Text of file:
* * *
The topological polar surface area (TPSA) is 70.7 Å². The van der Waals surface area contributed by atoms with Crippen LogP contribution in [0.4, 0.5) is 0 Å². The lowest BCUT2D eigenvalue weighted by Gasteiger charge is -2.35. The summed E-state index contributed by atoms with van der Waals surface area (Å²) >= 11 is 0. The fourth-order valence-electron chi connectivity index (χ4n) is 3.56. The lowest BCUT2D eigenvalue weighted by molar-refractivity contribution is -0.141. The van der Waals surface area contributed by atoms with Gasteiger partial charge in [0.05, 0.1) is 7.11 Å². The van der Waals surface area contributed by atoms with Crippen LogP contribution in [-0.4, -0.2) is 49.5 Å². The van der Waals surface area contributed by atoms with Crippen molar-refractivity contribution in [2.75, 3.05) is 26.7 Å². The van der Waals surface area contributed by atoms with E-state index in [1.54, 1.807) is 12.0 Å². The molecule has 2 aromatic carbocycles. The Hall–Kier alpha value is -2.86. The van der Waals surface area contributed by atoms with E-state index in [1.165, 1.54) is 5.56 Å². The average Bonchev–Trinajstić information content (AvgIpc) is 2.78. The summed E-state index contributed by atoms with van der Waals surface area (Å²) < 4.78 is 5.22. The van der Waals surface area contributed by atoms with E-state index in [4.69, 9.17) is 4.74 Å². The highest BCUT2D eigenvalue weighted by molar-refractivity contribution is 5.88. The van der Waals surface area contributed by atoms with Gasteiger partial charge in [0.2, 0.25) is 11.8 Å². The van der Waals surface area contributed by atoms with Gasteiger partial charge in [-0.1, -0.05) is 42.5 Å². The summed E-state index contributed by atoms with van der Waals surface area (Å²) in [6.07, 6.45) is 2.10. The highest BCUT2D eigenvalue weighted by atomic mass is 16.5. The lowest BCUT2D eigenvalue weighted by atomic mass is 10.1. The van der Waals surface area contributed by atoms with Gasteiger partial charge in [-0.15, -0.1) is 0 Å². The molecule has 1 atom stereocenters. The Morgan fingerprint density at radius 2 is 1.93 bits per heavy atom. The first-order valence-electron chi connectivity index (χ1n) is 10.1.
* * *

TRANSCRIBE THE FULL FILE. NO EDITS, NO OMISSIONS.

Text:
The topological polar surface area (TPSA) is 70.7 Å². The van der Waals surface area contributed by atoms with Crippen LogP contribution in [0.4, 0.5) is 0 Å². The lowest BCUT2D eigenvalue weighted by Gasteiger charge is -2.35. The summed E-state index contributed by atoms with van der Waals surface area (Å²) >= 11 is 0. The fourth-order valence-electron chi connectivity index (χ4n) is 3.56. The lowest BCUT2D eigenvalue weighted by molar-refractivity contribution is -0.141. The van der Waals surface area contributed by atoms with Gasteiger partial charge in [0.05, 0.1) is 7.11 Å². The van der Waals surface area contributed by atoms with Crippen LogP contribution in [-0.4, -0.2) is 49.5 Å². The van der Waals surface area contributed by atoms with Crippen molar-refractivity contribution in [2.75, 3.05) is 26.7 Å². The van der Waals surface area contributed by atoms with E-state index in [1.54, 1.807) is 12.0 Å². The molecule has 2 aromatic carbocycles. The Hall–Kier alpha value is -2.86. The van der Waals surface area contributed by atoms with E-state index in [1.165, 1.54) is 5.56 Å². The average Bonchev–Trinajstić information content (AvgIpc) is 2.78. The summed E-state index contributed by atoms with van der Waals surface area (Å²) < 4.78 is 5.22. The van der Waals surface area contributed by atoms with E-state index in [4.69, 9.17) is 4.74 Å². The highest BCUT2D eigenvalue weighted by molar-refractivity contribution is 5.88. The van der Waals surface area contributed by atoms with Gasteiger partial charge in [0.2, 0.25) is 11.8 Å². The van der Waals surface area contributed by atoms with Gasteiger partial charge in [-0.1, -0.05) is 42.5 Å². The summed E-state index contributed by atoms with van der Waals surface area (Å²) in [6.07, 6.45) is 2.10. The highest BCUT2D eigenvalue weighted by atomic mass is 16.5. The lowest BCUT2D eigenvalue weighted by atomic mass is 10.1. The van der Waals surface area contributed by atoms with Gasteiger partial charge in [-0.15, -0.1) is 0 Å². The molecule has 1 atom stereocenters. The Morgan fingerprint density at radius 2 is 1.93 bits per heavy atom. The first-order valence-electron chi connectivity index (χ1n) is 10.1.